For humans, one type of vertebrate, and other animals that stand on two feet bipedsterms that are used are different from those that stand on four quadrupeds. Unique terms are used to describe animals without a backbone invertebratesbecause of their wide variety of shapes and symmetry.

Because animals can change orientation with respect to their environment, and because appendages like limbs and tentacles can change position with respect to the main body, terms to describe position need to refer to an animal when it is in its standard anatomical position. This helps avoid confusion in terminology when referring to the same organism in different postures. Many anatomical terms can be combined, either to indicate a position in two axes simultaneously or to indicate the direction of a movement relative to the body.

For example, "anterolateral" indicates a position that is both anterior and lateral to the body axis such as the bulk of the pectoralis major muscle. In radiologyan X-ray image may be said to be "anteroposterior", indicating that the beam of X-rays passes from their source to patient's anterior body wall through the body to exit through posterior body wall.

Anatomical terms describe structures with relation to four main anatomical planes : [2]. The axes of the body are lines drawn about which an organism is roughly symmetrical. An organism that is symmetrical on both sides has three main axes that intersect at right angles.

Ipsilateral patterns of the rotational range of motion of the hip in healthy Japanese adults

Anatomical axes in a human, similar for other orthograde bipedal vertebrates. Spheroid or near-spheroid organs such as testes may be measured by "long" and "short" axis. Other terms are used as suffixesadded to the end of words:. Superior from Latin super 'above' describes what is above something [21] and inferior from Latin inferus 'below' describes what is below it. As a second example, in humans, the neck is superior to the chest but inferior to the head. Anterior from Latin ante 'before' describes what is in front, [23] and posterior from Latin post 'after' describes what is to the back of something.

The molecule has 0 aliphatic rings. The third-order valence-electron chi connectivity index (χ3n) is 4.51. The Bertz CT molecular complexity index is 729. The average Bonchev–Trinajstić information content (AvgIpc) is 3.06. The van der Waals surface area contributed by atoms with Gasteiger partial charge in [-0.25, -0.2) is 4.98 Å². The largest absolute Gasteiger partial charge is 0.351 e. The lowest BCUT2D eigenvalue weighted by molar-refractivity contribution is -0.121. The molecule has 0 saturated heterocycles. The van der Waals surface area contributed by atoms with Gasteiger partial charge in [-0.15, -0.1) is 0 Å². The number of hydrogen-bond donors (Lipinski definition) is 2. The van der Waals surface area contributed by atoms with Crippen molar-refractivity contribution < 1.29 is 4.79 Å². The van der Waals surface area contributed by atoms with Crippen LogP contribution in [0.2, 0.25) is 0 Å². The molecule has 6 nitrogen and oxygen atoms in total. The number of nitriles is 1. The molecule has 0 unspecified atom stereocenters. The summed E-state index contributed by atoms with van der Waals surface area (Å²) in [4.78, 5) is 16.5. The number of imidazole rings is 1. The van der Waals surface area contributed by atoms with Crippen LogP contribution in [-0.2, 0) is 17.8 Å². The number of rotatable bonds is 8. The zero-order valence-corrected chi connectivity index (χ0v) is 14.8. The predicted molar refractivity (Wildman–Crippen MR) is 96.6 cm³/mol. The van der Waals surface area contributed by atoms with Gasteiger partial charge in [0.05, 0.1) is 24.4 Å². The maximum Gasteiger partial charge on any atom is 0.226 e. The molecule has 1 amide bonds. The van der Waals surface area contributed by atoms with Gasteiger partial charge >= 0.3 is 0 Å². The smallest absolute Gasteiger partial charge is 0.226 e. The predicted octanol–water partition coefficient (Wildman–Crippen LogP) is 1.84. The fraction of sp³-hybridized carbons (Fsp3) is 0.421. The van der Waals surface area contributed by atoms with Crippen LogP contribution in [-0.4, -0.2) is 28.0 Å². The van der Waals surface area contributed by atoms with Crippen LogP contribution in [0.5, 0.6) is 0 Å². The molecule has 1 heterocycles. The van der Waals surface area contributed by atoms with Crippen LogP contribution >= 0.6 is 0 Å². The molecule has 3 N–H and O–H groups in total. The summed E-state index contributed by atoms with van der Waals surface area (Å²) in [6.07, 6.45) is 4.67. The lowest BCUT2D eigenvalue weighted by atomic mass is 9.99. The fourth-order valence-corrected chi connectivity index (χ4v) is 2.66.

These terms describe how close something is to the midline, or the medial plane. Medial from Latin medius 'middle' describes structures close to the midline, [2] or closer to the midline than another structure.

For example, in a human, the arms are lateral to the torso. The genitals are medial to the legs. The terms "left" and "right" are sometimes used, or their Latin alternatives Latin : dexterlit. However, as left and right sides are mirror imagesusing these words is somewhat confusing, as structures are duplicated on both sides.

For example, it is very confusing to say the dorsal fin of a dolphin is "right of" the left pectoral finbut is "left of" the right eyebut much easier and clearer to say "the dorsal fin is medial to the pectoral fins". Varus from Latin 'knock-kneed' and valgus from Latin 'bow-legged' are terms used to describe a state in which a part further away is abnormally placed towards varus or away from valgus the midline.

The terms proximal from Latin proximus 'nearest' and distal from Latin distare 'to stand away from' are used to describe parts of a feature that are close to or distant from the main mass of the body, respectively. Although the direction indicated by "proximal" and "distal" is always respectively towards or away from the point of attachment, a given structure can be either proximal or distal in relation to another point of reference.Metrics details.

Combined ipsilateral femoral neck and shaft fractures are an uncommon type of fractures. A number of different implant options are available for the management of this injury. Two-device procedures were suggested because of the higher rate of malunion by single-device treatment.